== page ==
Carry On Luggage Tips

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What should I include and exclude in my carry-on?

What Can I Take?

Pack your carry-on with essentials first -- medication, identification, a copy of your itinerary, and everything you'll need for the first 24 hours at your destination, just in case something happens to your checked bag. If you're bringing important business materials, such as a presentation or portfolio, bring them in your carry-on, too, as they're less likely to go astray.
If you're bringing a laptop or cell phone, be sure to have chargers, adapters and other accessories available in your carry-on. Also consider a pair of noise-canceling headphones if you plan to spend time concentrating on work (or even just reading a good book) during the flight.

   
What do I need to do with my carry-on once on board the plane?

What Goes Up Must Come Down

Whatever it looks like, your carry-on had better fit in that overhead bin once you're on board the plane, and your personal item needs to fit under the seat in front of you. You may not want to cram your Kathy Van Zeeland handbag on the floor, but you may have no choice. When you're packing, bear in mind that you will need to lift your carry-on luggage into the overhead bin yourself. Flight attendants may assist but cannot do it for you.

If you're not one of the first people on the plane, it may be necessary to pack your carry-on some distance away from your seat. In the frenzy of boarding, stowing your gear and getting seated, it's easy to lose track of where exactly your bag is. Make things easy for yourself later by making a note of the compartment number or seat number nearest to your bag.

Especially if you have a heavy bag, be careful taking it down at the end of the flight. Many a passenger has suffered a bruised shoulder because someone else's bag fell out of control.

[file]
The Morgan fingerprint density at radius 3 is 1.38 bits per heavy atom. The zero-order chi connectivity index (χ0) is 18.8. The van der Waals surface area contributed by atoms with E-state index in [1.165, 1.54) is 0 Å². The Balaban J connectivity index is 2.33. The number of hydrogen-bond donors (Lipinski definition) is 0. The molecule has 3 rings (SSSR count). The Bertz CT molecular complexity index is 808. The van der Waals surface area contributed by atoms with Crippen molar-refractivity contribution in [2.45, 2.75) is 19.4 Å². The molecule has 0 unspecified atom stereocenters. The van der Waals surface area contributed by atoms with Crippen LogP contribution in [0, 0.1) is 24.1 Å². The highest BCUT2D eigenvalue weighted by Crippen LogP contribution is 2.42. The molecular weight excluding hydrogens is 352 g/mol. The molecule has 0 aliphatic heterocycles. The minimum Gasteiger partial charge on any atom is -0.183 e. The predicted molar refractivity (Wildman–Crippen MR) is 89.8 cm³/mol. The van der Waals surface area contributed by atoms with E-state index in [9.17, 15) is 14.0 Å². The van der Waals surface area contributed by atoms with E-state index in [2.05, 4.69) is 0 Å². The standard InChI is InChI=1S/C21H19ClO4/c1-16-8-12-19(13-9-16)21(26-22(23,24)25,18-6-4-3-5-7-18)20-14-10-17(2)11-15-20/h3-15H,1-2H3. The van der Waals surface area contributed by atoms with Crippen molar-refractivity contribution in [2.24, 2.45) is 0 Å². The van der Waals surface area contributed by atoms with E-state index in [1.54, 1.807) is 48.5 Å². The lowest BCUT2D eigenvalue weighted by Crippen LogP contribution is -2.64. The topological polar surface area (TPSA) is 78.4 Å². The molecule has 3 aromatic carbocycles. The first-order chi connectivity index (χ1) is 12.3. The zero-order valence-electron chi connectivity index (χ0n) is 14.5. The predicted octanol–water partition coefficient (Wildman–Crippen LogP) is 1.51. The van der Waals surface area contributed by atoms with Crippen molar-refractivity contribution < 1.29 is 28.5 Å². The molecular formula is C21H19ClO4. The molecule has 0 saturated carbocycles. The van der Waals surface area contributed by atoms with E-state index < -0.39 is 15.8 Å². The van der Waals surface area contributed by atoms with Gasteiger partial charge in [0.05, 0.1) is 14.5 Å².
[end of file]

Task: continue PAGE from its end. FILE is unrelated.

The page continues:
What kind of carry-on should I carry on?

Duffel, Tote, Wheeled or Shoulder Bag?

Again, start with the question of what suits your needs best. A duffel style is roomy and casual, and conveys a sporty appearance. If you don't have a lot of clothes that need ironing or special care, or if you want to maximize every inch of space, consider a carry-on duffel.

Perhaps you want to keep it simple and just have a tote on board that includes the essentials—maybe some snacks (non-liquid, of course), over-the-counter and/or prescription medicines, toothbrush and toothpaste, one day's worth of clothing, camera and any valuables. You can move swiftly and it's hassle-free getting through security.

Wheels are another option, making a carry-on bag of any style easier to manage through a large airport or on a quick connection. Shoulder bags keep your hands free for the important things, such as talking on your cell phone as you walk toward the gate. They can be small, counting as a personal item, or larger to serve as a carry-on.

   
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Jolyn Wells-Moran